and their Love for him in sending him Relief in his Af-
flictions-And in this respect they have never been remiss,
for in the beginning of the Gospel, when he left them, and
went forth into Macedonia, they were the only Church,

work of the Gospel, If none of these suppositions are admit-
ted, it may have been addressed to some particular bishop or
deacon mentioned in the salutation. The Clement referred to
in this verse is supposed to have been the same who was after-
wards Bishop of Rome, and who wrote an Epistle to the Corin-
thians, which is still extant.

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Julian Period, 4775. Vulgar Æra, 62.


out of all those he founded, who communicated with him Rome.
in the matter of giving him Money, and his receiving
Money-For even in Thessalonica he was supported in
his Necessities by their Contributions, and by his own
Labours (1 Thess. ii. 9.)-He does not, however, bring
this to their remembrance, that he may incite them to
send him another Gift; but because he wishes them to
bear such Fruit as shall abound to their Account in the
Day of the Lord-For he has now all the Necessaries of
Life, having received from Epaphroditus the Things
they sent him, which he considers as a fragrant Odour,
an acceptable Offering to God, who is well pleased at the
Assistance afforded his Servants-And as they have given
to him in his Distress, God shall supply all their Wants,
according to his Riches, in the Blessings of Providence,
Grace, and Glory-He concludes with a Doxology.

10 But I rejoiced in the Lord greatly, that now at the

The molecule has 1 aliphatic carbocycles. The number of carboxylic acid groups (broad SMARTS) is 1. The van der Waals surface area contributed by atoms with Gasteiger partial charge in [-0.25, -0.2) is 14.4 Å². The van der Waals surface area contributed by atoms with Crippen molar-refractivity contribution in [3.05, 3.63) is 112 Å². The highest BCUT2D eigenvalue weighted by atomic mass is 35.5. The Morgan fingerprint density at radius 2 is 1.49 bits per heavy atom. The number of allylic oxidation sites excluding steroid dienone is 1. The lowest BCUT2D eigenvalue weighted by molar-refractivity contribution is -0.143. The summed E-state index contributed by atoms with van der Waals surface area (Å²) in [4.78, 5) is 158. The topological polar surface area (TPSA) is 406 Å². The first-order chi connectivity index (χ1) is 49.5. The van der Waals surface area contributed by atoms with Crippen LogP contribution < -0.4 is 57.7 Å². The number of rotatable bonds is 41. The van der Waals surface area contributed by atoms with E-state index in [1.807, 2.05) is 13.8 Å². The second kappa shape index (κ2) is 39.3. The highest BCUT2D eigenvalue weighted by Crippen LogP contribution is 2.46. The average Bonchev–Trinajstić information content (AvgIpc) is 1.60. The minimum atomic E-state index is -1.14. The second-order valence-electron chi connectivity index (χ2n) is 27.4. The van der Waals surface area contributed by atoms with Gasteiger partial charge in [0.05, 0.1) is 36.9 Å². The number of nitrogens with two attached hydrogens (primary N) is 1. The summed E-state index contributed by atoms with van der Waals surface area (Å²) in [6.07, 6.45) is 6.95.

last your care of me hath flourished again; wherein ye
were also careful, but ye lacked opportunity.

11 Not that I speak in respect of want: for I have learned, in whatsoever state I am, therewith to be content.

12 I know both how to be abased, and I know how to abound every where, and in all things, I am instructed, both to be full, and to be hungry, both to abound and to suffer need.

13 I can do all things through Christ which strengtheneth me.

14 Notwithstanding, ye have well done that ye did communicate with my affliction.

15 Now, ye Philippians, know also, that in the beginning of the gospel, when I departed from Macedonia, no church communicated with me as concerning giving and receiving, but ye only.

16 For even in Thessalonica ye sent once and again unto my necessity.

17 Not because I desire a gift; but I desire fruit that may abound to your account.

18 But I have all, and abound; I am full, having received of Epaphroditus the things which were sent from you, an odour of a sweet smell, a sacrifice acceptable, wellpleasing to God.

19 But my God shall supply all your need, according
to his riches in glory by Christ Jesus.

20 Now unto God and our Father be glory for ever and



Julian Pe

riod, 4775. Vulgar Era, 62.

$ 12. PHIL. iv. 21. to the end.

The Apostle sends Salutations to every Christian at Phi-
lippi-He concludes with his usual apostolical Benedic-
tion, sealed with an Amen, to shew his sincerity in all the
Things he had written them.

21 Salute every saint in Christ Jesus. The brethren
which are with me greet you.

22 All the saints salute you, chiefly they that are of Cesar's household.

28 The grace of our Lord Jesus Christ be with you all. Amen.



St. Paul writes his Episile" to the Colossians in reply to the
Messsage by Epaphras, to prove that the Hope of Man's

17 This epistle was written about the same time with that to
the Philippians, towards the end of the year 62, and in the
ninth of the emperor Nero.

That the two epistles were written about the same time, is rendered probable by the following circumstance: in the Epistle to the Philippians, chap. ii. 19. St. Paul purposes to send Timothy to Philippi, who was then with him at Rome, that he might know their state. As Timothy joins in the salutation in the beginning of this epistle, it is evident that he still continued at Rome, and had not yet been sent to Philippi; and as St. Paul wrote the former epistle nearly at the close of his first imprisonment at Rome, the two epistles must have been written a short space from cach other.